Skip to Main content


‘Depopulation’ refers to a process in which the population density of an area decreases steadily over time. Increased human population is certainly a threat to environmental sustainability, but local phenomena of depopulation may be seen also as threats to local environmental sustainability. They will become more and more frequent as the human population (fortunately) reaches its peak towards 2050 at less than 9 billion people.

During industrialisation, cities expand rapidly, concentrating the location first of industry and then services. This expansion draws labour in from rural areas, where at the same time the mechanisation of farm activities encourage further rural-to-urban migration. Rural depopulation processes affect regions where the rural exodus outstrips natural growth, reducing the total number of inhabitants to a critical level and causing an ageing of demographic structures. Nevertheless, depopulation may also be caused by displacement because of large infrastructure investments.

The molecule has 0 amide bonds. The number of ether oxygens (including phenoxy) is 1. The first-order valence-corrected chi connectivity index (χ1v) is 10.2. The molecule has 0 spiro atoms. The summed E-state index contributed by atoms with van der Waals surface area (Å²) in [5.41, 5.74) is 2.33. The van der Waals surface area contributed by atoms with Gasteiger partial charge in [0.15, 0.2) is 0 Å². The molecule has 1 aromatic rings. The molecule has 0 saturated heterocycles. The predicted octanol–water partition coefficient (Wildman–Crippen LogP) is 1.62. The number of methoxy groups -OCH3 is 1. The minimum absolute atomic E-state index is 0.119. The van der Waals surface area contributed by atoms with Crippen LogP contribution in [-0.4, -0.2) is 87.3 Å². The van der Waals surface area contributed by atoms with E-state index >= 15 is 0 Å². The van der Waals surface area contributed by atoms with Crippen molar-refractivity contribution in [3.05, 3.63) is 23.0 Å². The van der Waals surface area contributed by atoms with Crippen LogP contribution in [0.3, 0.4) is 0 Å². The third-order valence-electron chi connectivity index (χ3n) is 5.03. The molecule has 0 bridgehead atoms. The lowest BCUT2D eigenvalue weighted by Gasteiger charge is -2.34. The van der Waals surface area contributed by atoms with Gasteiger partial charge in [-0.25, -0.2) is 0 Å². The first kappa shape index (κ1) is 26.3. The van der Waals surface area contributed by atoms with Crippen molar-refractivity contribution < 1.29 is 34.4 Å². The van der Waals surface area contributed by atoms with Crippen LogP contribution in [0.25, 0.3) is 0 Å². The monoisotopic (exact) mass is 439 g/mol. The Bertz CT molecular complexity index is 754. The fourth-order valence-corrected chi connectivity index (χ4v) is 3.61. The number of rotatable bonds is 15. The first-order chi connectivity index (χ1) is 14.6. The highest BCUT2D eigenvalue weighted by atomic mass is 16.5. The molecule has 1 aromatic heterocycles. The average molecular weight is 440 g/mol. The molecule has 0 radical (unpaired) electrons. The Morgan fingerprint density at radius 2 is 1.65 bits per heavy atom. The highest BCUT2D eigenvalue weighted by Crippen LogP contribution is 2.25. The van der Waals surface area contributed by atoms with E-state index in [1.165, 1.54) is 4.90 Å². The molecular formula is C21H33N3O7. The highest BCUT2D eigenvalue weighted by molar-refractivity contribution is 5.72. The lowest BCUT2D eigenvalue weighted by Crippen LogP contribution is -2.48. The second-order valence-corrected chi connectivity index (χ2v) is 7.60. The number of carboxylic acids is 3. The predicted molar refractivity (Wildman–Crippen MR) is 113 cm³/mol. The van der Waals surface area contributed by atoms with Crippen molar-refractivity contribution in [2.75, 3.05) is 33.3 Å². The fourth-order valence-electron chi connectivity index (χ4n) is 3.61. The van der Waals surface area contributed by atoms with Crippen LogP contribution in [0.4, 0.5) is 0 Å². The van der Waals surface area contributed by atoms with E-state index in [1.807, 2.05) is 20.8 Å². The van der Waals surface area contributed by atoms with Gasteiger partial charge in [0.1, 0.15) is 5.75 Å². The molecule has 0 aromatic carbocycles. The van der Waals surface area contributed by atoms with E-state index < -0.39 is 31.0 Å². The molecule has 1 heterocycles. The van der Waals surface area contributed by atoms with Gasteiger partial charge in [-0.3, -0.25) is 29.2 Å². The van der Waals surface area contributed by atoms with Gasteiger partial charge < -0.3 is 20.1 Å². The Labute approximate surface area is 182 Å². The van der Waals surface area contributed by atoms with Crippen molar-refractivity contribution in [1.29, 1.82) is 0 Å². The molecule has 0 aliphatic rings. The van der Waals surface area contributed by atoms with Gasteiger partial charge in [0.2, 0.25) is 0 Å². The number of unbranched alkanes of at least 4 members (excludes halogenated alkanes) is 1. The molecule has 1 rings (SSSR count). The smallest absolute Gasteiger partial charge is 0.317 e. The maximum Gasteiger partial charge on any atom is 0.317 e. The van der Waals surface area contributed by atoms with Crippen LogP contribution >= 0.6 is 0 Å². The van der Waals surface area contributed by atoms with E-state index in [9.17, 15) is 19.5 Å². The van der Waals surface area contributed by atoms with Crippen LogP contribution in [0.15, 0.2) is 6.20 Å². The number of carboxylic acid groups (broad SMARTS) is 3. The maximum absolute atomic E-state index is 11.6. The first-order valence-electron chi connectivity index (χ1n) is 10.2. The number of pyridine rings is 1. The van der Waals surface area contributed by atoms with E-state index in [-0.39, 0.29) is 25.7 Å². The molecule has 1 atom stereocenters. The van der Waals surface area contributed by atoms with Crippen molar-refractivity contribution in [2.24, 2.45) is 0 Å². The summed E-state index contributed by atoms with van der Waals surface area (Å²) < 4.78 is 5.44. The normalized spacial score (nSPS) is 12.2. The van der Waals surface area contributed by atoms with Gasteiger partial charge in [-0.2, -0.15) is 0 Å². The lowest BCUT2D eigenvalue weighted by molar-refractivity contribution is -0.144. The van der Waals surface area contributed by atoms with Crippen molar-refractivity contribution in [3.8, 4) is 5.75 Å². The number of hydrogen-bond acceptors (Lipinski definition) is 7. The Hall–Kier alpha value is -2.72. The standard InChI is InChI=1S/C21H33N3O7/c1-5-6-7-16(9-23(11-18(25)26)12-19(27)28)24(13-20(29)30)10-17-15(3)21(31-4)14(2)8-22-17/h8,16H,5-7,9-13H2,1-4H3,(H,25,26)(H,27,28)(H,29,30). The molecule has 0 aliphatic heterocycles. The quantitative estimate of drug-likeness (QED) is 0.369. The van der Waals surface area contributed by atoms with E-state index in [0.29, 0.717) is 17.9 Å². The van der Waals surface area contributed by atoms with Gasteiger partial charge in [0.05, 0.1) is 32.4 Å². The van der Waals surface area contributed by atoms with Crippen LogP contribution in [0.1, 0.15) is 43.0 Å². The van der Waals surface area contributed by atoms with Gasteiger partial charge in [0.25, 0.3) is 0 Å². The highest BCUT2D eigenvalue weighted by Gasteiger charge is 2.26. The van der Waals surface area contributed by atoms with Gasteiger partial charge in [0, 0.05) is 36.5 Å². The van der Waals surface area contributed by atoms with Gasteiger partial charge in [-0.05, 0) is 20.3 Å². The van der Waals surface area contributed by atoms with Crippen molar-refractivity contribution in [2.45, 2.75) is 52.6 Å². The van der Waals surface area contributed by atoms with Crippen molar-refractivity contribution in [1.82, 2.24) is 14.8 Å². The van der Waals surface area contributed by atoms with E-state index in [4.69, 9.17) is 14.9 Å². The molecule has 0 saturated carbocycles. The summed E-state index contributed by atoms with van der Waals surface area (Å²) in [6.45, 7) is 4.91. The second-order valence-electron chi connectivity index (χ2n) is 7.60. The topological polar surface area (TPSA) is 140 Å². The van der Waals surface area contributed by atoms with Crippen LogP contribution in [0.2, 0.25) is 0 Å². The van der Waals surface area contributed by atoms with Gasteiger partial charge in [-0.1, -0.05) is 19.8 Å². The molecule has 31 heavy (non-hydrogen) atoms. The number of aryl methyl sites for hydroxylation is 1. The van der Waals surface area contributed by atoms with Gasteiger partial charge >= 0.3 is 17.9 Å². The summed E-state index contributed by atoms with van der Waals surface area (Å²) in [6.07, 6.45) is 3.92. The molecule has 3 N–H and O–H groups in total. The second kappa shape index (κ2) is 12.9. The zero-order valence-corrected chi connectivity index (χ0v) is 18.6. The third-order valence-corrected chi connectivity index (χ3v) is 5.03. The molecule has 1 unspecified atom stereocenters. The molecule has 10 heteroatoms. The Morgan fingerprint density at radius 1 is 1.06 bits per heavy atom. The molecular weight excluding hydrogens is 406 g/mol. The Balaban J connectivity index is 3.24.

This process of depopulation provokes a range of environmental impacts. It can actually increase negative environmental pressures on biodiverse agricultural production through increased soil erosion and invasions by pests and weeds, leading to reduction of biodiversity. As people leave an area, one dominant habitat comes to take over from the diverse mosaic of human-maintained landscapes. This ‘ecological homogenisation’ can lead to a decrease in biodiversity at a local level. Other ecological impacts include soil degradation resulting from inadequate terrace maintenance in mountainous areas, as is the case across large swathes of Mediterranean and Southeast Europe.

Another phenomenon that may be related to depopulation is increased frequency of forest fires. Rural depopulation also transforms territory, sometimes leading to a loss of valued cultural landscapes. Nevertheless, the rural–urban shift may have positive implications for consumption patterns. Dense urban areas offer relatively more integrated service provision such as waste collection and collective transport.

For further reading:

Jacob, Aerin, L., Vaccaro, Ismael, Hartter, Joel, Chapmans, Colin, A. (2008) Integrating landscapes that have experienced rural depopulation and ecological homogenization into tropical conservation planning. Tropical Conservation Science Vol.1 (4) 307-320,

MacDonald et al. (2000) Agricultural abandonment in mountain areas of Europe: environmental consequences and policy response, J. Environ. Manag. 59, pp. 47–69

This glossary entry is based on a contribution by Leah Temper

EJOLT glossary editors: Hali Healy, Sylvia Lorek and Beatriz Rodríguez-Labajos

Comments are closed.